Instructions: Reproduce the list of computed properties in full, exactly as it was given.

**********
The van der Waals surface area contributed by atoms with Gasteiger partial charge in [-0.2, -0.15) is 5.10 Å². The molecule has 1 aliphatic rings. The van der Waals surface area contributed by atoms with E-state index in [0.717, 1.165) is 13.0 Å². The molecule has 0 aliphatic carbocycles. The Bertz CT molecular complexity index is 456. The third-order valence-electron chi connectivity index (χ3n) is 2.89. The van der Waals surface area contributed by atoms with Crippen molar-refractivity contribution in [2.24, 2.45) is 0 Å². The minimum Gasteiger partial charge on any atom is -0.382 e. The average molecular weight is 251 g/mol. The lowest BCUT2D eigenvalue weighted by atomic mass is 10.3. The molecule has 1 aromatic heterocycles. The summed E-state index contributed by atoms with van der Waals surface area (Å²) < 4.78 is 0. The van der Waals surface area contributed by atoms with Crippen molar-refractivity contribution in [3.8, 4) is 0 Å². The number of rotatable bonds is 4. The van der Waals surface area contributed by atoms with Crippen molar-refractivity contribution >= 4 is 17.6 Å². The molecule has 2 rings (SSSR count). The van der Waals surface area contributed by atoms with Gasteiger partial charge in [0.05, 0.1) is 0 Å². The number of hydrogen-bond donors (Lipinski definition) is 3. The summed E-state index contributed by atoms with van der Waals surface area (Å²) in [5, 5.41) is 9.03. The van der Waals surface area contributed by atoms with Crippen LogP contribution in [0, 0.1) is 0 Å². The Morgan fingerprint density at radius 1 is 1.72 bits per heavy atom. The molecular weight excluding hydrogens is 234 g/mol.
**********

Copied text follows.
The van der Waals surface area contributed by atoms with Gasteiger partial charge in [-0.2, -0.15) is 5.10 Å². The molecule has 1 aliphatic rings. The van der Waals surface area contributed by atoms with E-state index in [0.717, 1.165) is 13.0 Å². The molecule has 0 aliphatic carbocycles. The Bertz CT molecular complexity index is 456. The third-order valence-electron chi connectivity index (χ3n) is 2.89. The van der Waals surface area contributed by atoms with Crippen molar-refractivity contribution in [2.24, 2.45) is 0 Å². The minimum Gasteiger partial charge on any atom is -0.382 e. The average molecular weight is 251 g/mol. The lowest BCUT2D eigenvalue weighted by atomic mass is 10.3. The molecule has 1 aromatic heterocycles. The summed E-state index contributed by atoms with van der Waals surface area (Å²) < 4.78 is 0. The van der Waals surface area contributed by atoms with Crippen molar-refractivity contribution in [3.8, 4) is 0 Å². The number of rotatable bonds is 4. The van der Waals surface area contributed by atoms with Crippen molar-refractivity contribution >= 4 is 17.6 Å². The molecule has 2 rings (SSSR count). The van der Waals surface area contributed by atoms with Gasteiger partial charge in [0.05, 0.1) is 0 Å². The number of hydrogen-bond donors (Lipinski definition) is 3. The summed E-state index contributed by atoms with van der Waals surface area (Å²) in [5, 5.41) is 9.03. The van der Waals surface area contributed by atoms with Crippen LogP contribution in [0, 0.1) is 0 Å². The Morgan fingerprint density at radius 1 is 1.72 bits per heavy atom. The molecular weight excluding hydrogens is 234 g/mol.